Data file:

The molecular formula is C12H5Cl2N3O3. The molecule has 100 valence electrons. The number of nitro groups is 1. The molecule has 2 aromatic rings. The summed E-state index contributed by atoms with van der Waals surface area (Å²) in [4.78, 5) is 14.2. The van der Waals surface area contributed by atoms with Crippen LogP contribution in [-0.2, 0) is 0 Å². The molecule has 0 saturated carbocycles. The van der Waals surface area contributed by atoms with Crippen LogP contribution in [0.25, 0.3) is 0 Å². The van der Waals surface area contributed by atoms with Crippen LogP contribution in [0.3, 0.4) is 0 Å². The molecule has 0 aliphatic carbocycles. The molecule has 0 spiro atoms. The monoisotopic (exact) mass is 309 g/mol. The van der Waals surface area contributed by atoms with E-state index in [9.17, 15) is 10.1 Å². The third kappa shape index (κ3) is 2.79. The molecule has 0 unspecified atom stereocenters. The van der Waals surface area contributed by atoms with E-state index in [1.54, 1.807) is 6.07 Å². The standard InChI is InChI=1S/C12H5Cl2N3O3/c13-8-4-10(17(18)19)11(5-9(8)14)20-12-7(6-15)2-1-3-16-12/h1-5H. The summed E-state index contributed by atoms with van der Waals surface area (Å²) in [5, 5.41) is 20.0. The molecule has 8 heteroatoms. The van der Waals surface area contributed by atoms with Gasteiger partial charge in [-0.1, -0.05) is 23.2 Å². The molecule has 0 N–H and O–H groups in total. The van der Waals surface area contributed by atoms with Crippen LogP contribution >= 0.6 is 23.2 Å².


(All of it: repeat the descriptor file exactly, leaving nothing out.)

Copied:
The molecular formula is C12H5Cl2N3O3. The molecule has 100 valence electrons. The number of nitro groups is 1. The molecule has 2 aromatic rings. The summed E-state index contributed by atoms with van der Waals surface area (Å²) in [4.78, 5) is 14.2. The van der Waals surface area contributed by atoms with Crippen LogP contribution in [-0.2, 0) is 0 Å². The molecule has 0 saturated carbocycles. The van der Waals surface area contributed by atoms with Crippen LogP contribution in [0.25, 0.3) is 0 Å². The van der Waals surface area contributed by atoms with Crippen LogP contribution in [0.3, 0.4) is 0 Å². The molecule has 0 aliphatic carbocycles. The molecule has 0 spiro atoms. The monoisotopic (exact) mass is 309 g/mol. The van der Waals surface area contributed by atoms with E-state index in [9.17, 15) is 10.1 Å². The third kappa shape index (κ3) is 2.79. The molecule has 0 unspecified atom stereocenters. The van der Waals surface area contributed by atoms with E-state index in [1.54, 1.807) is 6.07 Å². The standard InChI is InChI=1S/C12H5Cl2N3O3/c13-8-4-10(17(18)19)11(5-9(8)14)20-12-7(6-15)2-1-3-16-12/h1-5H. The summed E-state index contributed by atoms with van der Waals surface area (Å²) in [5, 5.41) is 20.0. The molecule has 8 heteroatoms. The van der Waals surface area contributed by atoms with Gasteiger partial charge in [-0.1, -0.05) is 23.2 Å². The molecule has 0 N–H and O–H groups in total. The van der Waals surface area contributed by atoms with Crippen LogP contribution >= 0.6 is 23.2 Å².